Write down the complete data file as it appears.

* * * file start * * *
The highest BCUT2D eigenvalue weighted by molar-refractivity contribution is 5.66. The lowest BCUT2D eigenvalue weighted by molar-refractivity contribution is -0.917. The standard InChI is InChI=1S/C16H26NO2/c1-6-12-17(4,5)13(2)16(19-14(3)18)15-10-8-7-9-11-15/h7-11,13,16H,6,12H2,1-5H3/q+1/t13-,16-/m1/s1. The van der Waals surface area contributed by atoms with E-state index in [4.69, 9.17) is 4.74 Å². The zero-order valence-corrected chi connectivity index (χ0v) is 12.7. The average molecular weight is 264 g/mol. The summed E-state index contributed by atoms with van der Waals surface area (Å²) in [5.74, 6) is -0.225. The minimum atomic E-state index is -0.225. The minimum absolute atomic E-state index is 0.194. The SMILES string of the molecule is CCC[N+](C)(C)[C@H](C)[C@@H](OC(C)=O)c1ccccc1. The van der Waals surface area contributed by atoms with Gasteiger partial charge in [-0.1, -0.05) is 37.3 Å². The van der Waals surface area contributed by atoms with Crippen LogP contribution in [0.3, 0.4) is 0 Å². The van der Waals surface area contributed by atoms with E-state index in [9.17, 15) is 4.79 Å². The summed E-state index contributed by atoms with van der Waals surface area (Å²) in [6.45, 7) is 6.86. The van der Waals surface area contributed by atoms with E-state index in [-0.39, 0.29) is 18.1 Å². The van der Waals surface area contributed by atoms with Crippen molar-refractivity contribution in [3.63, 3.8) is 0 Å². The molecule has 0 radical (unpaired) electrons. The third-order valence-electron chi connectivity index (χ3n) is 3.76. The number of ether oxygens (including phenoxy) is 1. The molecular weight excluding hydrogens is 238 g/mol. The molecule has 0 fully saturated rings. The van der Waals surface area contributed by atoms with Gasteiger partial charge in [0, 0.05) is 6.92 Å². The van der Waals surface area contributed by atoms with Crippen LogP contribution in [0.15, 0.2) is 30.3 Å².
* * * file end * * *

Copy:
The highest BCUT2D eigenvalue weighted by molar-refractivity contribution is 5.66. The lowest BCUT2D eigenvalue weighted by molar-refractivity contribution is -0.917. The standard InChI is InChI=1S/C16H26NO2/c1-6-12-17(4,5)13(2)16(19-14(3)18)15-10-8-7-9-11-15/h7-11,13,16H,6,12H2,1-5H3/q+1/t13-,16-/m1/s1. The van der Waals surface area contributed by atoms with E-state index in [4.69, 9.17) is 4.74 Å². The zero-order valence-corrected chi connectivity index (χ0v) is 12.7. The average molecular weight is 264 g/mol. The summed E-state index contributed by atoms with van der Waals surface area (Å²) in [5.74, 6) is -0.225. The minimum atomic E-state index is -0.225. The minimum absolute atomic E-state index is 0.194. The SMILES string of the molecule is CCC[N+](C)(C)[C@H](C)[C@@H](OC(C)=O)c1ccccc1. The van der Waals surface area contributed by atoms with Gasteiger partial charge in [-0.1, -0.05) is 37.3 Å². The van der Waals surface area contributed by atoms with Crippen LogP contribution in [0.3, 0.4) is 0 Å². The van der Waals surface area contributed by atoms with E-state index in [9.17, 15) is 4.79 Å². The summed E-state index contributed by atoms with van der Waals surface area (Å²) in [6.45, 7) is 6.86. The van der Waals surface area contributed by atoms with E-state index in [-0.39, 0.29) is 18.1 Å². The van der Waals surface area contributed by atoms with Crippen molar-refractivity contribution in [3.63, 3.8) is 0 Å². The molecule has 0 radical (unpaired) electrons. The third-order valence-electron chi connectivity index (χ3n) is 3.76. The number of ether oxygens (including phenoxy) is 1. The molecular weight excluding hydrogens is 238 g/mol. The molecule has 0 fully saturated rings. The van der Waals surface area contributed by atoms with Gasteiger partial charge in [0, 0.05) is 6.92 Å². The van der Waals surface area contributed by atoms with Crippen LogP contribution in [0.15, 0.2) is 30.3 Å².